Reflections on Being Fired

I was walking near Lincoln Center
about a week after I got fired. The weather was glorious and I felt
like every breath I took brought me higher and higher. I wanted to hug
everyone harder and harder. I had a glow. I was in love with every
morsel of life and I finally had time to taste every bite.

My six-year-old son and I were skipping down the Upper West Side when I noticed a familiar face walking beside me. It was Mr. G,
a seasoned weatherman (couldn’t resist the pun). I don’t watch the
weather, but I recognized him because we worked in the same building –
the Superman Building.
He noticed me on this day as he had noticed me on other days in our
lobby over the years. He gave me his standard smirk and partial
elevator eyes.

“I
know you,” I blurted out. I don’t know what came over me. It drugged
me, this newly found euphoria. “You used to work in my building.” I
added. “But I don’t work there anymore. They fired me last week. Just
like that. Can you believe it? Fifteen minutes of bullshit and I get
back to my desk to find my computer and phone disconnected. My ID card
disarmed.”

I’m not sure why I felt compelled to tell this weatherman my story. It seemed I needed to tell anyone who would listen.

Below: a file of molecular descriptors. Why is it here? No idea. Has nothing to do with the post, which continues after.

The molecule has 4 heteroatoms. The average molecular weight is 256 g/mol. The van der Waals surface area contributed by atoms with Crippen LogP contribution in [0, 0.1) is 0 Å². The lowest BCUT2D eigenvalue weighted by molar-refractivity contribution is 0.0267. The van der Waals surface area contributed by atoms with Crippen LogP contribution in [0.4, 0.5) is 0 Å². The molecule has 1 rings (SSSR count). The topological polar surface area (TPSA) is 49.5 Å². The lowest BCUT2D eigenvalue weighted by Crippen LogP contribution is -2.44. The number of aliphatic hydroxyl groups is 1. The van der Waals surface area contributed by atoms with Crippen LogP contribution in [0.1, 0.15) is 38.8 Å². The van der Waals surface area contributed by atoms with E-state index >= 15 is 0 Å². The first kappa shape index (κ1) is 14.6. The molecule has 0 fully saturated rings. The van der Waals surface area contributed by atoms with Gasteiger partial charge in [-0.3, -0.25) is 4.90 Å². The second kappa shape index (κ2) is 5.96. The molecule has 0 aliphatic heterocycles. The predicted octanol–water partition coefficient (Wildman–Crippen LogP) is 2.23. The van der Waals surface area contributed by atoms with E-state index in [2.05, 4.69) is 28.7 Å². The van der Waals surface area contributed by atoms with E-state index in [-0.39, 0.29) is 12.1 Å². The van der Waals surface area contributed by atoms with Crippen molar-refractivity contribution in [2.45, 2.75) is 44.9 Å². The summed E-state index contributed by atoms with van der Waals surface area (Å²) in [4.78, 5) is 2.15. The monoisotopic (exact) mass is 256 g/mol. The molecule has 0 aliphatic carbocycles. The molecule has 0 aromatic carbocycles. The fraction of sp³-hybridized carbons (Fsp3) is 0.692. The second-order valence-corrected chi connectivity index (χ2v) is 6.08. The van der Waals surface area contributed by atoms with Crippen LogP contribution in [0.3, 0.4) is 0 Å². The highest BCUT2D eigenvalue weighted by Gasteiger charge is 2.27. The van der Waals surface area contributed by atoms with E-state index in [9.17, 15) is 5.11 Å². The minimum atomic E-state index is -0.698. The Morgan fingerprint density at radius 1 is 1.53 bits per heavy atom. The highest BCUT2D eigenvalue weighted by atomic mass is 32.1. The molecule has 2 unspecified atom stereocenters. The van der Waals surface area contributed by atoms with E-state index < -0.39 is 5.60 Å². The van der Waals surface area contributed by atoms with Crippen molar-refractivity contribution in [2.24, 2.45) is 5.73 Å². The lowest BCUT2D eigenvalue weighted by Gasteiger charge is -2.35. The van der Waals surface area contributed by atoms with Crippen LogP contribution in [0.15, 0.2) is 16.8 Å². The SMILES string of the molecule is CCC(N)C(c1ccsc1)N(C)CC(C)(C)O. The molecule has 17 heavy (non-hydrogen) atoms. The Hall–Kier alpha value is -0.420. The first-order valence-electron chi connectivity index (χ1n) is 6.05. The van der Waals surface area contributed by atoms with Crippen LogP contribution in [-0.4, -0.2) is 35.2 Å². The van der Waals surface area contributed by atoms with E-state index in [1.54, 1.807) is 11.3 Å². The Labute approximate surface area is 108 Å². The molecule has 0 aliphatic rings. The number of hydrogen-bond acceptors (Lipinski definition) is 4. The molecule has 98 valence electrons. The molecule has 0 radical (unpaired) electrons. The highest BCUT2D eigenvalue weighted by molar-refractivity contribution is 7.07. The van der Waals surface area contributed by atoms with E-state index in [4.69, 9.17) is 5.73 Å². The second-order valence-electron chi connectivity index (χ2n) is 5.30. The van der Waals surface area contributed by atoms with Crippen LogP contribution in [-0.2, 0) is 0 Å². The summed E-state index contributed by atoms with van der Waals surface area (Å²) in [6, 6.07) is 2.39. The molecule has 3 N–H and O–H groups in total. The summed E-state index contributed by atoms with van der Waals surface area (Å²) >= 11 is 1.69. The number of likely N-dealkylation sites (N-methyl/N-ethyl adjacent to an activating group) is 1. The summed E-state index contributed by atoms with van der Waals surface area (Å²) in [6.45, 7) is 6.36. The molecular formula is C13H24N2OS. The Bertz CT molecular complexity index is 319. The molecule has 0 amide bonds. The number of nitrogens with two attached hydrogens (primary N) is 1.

“I
like your energy,” he said. “I think you’ll be fine. Besides,” he said,
pointing to my son, “he looks like he could take care of you.”

“I’m
great!” I smiled and my son and I continued on our way. My street
therapy led me to a happy realization. In exchange for a paycheck, I
was given the magnificent gift of time – my time. I was entitled and I
was bestowed.

Finally,
I wasn’t in a hurry. (And in New York City – that alone is a feat.)
Finally, I didn’t feel like a sand granule falling down an hourglass –
struggling with, for, and against time. I found time to be kinder and I
let people go in front of me on the bus. I didn’t care if someone was
late; I didn’t mind waiting for the subway. I smiled brighter.

I
grew more patient – with my son, my friends, strangers. Nothing seemed
to bother me, but while I basked in every second of this bliss, I knew
it was fleeting. This sensation had its own hourglass. Nothing lasted
forever. I knew eventually I’d get anxious. I knew the Reality Sprite
would show his ugly face and steal my exaggerated grin. Everything
would balance out.

I didn’t realize that I had to cut a piece away to make me feel more whole.

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